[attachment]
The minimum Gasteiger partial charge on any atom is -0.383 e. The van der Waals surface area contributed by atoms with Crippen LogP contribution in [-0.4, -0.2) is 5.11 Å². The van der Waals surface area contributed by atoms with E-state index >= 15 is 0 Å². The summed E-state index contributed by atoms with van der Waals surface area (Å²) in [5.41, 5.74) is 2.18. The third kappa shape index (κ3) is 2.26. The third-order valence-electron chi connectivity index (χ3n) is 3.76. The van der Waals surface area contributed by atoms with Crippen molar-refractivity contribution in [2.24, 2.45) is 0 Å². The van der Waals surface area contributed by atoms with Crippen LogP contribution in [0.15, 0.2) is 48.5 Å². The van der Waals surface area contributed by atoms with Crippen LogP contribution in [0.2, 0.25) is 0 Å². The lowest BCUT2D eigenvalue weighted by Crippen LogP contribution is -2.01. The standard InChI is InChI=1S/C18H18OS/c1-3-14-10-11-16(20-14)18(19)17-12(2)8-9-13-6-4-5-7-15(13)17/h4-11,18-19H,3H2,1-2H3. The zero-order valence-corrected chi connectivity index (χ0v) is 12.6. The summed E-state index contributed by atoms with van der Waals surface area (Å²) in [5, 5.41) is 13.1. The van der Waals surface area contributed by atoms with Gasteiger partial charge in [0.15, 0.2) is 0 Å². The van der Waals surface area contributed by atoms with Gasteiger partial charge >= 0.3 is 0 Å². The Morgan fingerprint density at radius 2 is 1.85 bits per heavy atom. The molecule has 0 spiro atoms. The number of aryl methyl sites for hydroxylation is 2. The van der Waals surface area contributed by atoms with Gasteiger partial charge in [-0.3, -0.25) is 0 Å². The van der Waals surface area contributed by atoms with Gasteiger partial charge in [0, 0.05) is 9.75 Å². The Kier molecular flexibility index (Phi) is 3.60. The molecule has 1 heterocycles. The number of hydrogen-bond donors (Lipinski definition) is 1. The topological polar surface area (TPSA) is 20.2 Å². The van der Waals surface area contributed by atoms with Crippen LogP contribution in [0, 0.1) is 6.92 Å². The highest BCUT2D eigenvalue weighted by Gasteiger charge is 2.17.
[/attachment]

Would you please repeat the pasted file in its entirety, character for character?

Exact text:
The minimum Gasteiger partial charge on any atom is -0.383 e. The van der Waals surface area contributed by atoms with Crippen LogP contribution in [-0.4, -0.2) is 5.11 Å². The van der Waals surface area contributed by atoms with E-state index >= 15 is 0 Å². The summed E-state index contributed by atoms with van der Waals surface area (Å²) in [5.41, 5.74) is 2.18. The third kappa shape index (κ3) is 2.26. The third-order valence-electron chi connectivity index (χ3n) is 3.76. The van der Waals surface area contributed by atoms with Crippen molar-refractivity contribution in [2.24, 2.45) is 0 Å². The van der Waals surface area contributed by atoms with Crippen LogP contribution in [0.15, 0.2) is 48.5 Å². The van der Waals surface area contributed by atoms with Crippen LogP contribution in [0.2, 0.25) is 0 Å². The lowest BCUT2D eigenvalue weighted by Crippen LogP contribution is -2.01. The standard InChI is InChI=1S/C18H18OS/c1-3-14-10-11-16(20-14)18(19)17-12(2)8-9-13-6-4-5-7-15(13)17/h4-11,18-19H,3H2,1-2H3. The zero-order valence-corrected chi connectivity index (χ0v) is 12.6. The summed E-state index contributed by atoms with van der Waals surface area (Å²) in [5, 5.41) is 13.1. The van der Waals surface area contributed by atoms with Gasteiger partial charge in [0.15, 0.2) is 0 Å². The van der Waals surface area contributed by atoms with Gasteiger partial charge >= 0.3 is 0 Å². The Morgan fingerprint density at radius 2 is 1.85 bits per heavy atom. The molecule has 0 spiro atoms. The number of aryl methyl sites for hydroxylation is 2. The van der Waals surface area contributed by atoms with Gasteiger partial charge in [-0.3, -0.25) is 0 Å². The van der Waals surface area contributed by atoms with Gasteiger partial charge in [0, 0.05) is 9.75 Å². The Kier molecular flexibility index (Phi) is 3.60. The molecule has 1 heterocycles. The number of hydrogen-bond donors (Lipinski definition) is 1. The topological polar surface area (TPSA) is 20.2 Å². The van der Waals surface area contributed by atoms with Crippen LogP contribution in [0, 0.1) is 6.92 Å². The highest BCUT2D eigenvalue weighted by Gasteiger charge is 2.17.